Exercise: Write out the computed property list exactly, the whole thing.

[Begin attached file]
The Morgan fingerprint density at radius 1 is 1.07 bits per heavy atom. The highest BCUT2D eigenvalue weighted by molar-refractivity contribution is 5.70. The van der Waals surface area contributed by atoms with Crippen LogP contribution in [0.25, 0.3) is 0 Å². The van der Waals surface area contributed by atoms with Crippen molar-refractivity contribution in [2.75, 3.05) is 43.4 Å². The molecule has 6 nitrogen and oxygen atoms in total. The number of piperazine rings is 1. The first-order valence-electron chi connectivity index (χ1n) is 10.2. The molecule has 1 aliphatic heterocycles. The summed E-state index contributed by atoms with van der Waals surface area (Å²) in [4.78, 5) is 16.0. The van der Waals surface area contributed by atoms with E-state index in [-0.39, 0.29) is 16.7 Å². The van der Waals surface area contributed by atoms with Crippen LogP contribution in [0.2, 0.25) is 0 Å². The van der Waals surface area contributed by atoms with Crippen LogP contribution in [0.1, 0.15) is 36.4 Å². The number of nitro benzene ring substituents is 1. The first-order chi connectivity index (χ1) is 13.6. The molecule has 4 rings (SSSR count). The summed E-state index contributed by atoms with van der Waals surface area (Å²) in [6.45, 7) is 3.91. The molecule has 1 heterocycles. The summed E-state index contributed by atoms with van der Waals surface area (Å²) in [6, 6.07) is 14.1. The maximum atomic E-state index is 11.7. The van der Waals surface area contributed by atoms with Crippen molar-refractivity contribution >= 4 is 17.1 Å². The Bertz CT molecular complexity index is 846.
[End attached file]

The Morgan fingerprint density at radius 1 is 1.07 bits per heavy atom. The highest BCUT2D eigenvalue weighted by molar-refractivity contribution is 5.70. The van der Waals surface area contributed by atoms with Crippen LogP contribution in [0.25, 0.3) is 0 Å². The van der Waals surface area contributed by atoms with Crippen molar-refractivity contribution in [2.75, 3.05) is 43.4 Å². The molecule has 6 nitrogen and oxygen atoms in total. The number of piperazine rings is 1. The first-order valence-electron chi connectivity index (χ1n) is 10.2. The molecule has 1 aliphatic heterocycles. The summed E-state index contributed by atoms with van der Waals surface area (Å²) in [4.78, 5) is 16.0. The van der Waals surface area contributed by atoms with E-state index in [-0.39, 0.29) is 16.7 Å². The van der Waals surface area contributed by atoms with Crippen LogP contribution in [0.2, 0.25) is 0 Å². The van der Waals surface area contributed by atoms with Crippen LogP contribution in [0.1, 0.15) is 36.4 Å². The number of nitro benzene ring substituents is 1. The first-order chi connectivity index (χ1) is 13.6. The molecule has 4 rings (SSSR count). The summed E-state index contributed by atoms with van der Waals surface area (Å²) in [6.45, 7) is 3.91. The molecule has 1 heterocycles. The summed E-state index contributed by atoms with van der Waals surface area (Å²) in [6, 6.07) is 14.1. The maximum atomic E-state index is 11.7. The van der Waals surface area contributed by atoms with Crippen molar-refractivity contribution >= 4 is 17.1 Å². The Bertz CT molecular complexity index is 846.